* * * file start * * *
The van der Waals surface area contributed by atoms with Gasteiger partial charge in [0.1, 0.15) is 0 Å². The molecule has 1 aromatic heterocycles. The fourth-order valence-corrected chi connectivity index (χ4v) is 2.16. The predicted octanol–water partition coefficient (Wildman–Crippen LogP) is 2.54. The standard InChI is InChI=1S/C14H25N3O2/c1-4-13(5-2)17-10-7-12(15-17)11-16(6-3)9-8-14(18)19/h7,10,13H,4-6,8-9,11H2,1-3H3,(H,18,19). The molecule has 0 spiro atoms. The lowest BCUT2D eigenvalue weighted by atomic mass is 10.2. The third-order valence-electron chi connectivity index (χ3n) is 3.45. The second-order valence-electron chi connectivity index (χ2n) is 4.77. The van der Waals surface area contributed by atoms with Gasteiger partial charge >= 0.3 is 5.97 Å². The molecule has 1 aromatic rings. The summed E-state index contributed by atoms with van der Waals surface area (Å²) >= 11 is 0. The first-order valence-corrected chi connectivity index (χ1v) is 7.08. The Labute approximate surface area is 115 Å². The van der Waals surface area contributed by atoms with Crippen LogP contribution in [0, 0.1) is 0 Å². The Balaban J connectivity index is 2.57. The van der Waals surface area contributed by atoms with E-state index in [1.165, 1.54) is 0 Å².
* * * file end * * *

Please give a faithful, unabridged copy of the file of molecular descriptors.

The van der Waals surface area contributed by atoms with Gasteiger partial charge in [0.1, 0.15) is 0 Å². The molecule has 1 aromatic heterocycles. The fourth-order valence-corrected chi connectivity index (χ4v) is 2.16. The predicted octanol–water partition coefficient (Wildman–Crippen LogP) is 2.54. The standard InChI is InChI=1S/C14H25N3O2/c1-4-13(5-2)17-10-7-12(15-17)11-16(6-3)9-8-14(18)19/h7,10,13H,4-6,8-9,11H2,1-3H3,(H,18,19). The molecule has 0 spiro atoms. The lowest BCUT2D eigenvalue weighted by atomic mass is 10.2. The third-order valence-electron chi connectivity index (χ3n) is 3.45. The second-order valence-electron chi connectivity index (χ2n) is 4.77. The van der Waals surface area contributed by atoms with Gasteiger partial charge >= 0.3 is 5.97 Å². The molecule has 1 aromatic rings. The summed E-state index contributed by atoms with van der Waals surface area (Å²) >= 11 is 0. The first-order valence-corrected chi connectivity index (χ1v) is 7.08. The Labute approximate surface area is 115 Å². The van der Waals surface area contributed by atoms with Crippen LogP contribution in [0, 0.1) is 0 Å². The Balaban J connectivity index is 2.57. The van der Waals surface area contributed by atoms with E-state index in [1.165, 1.54) is 0 Å².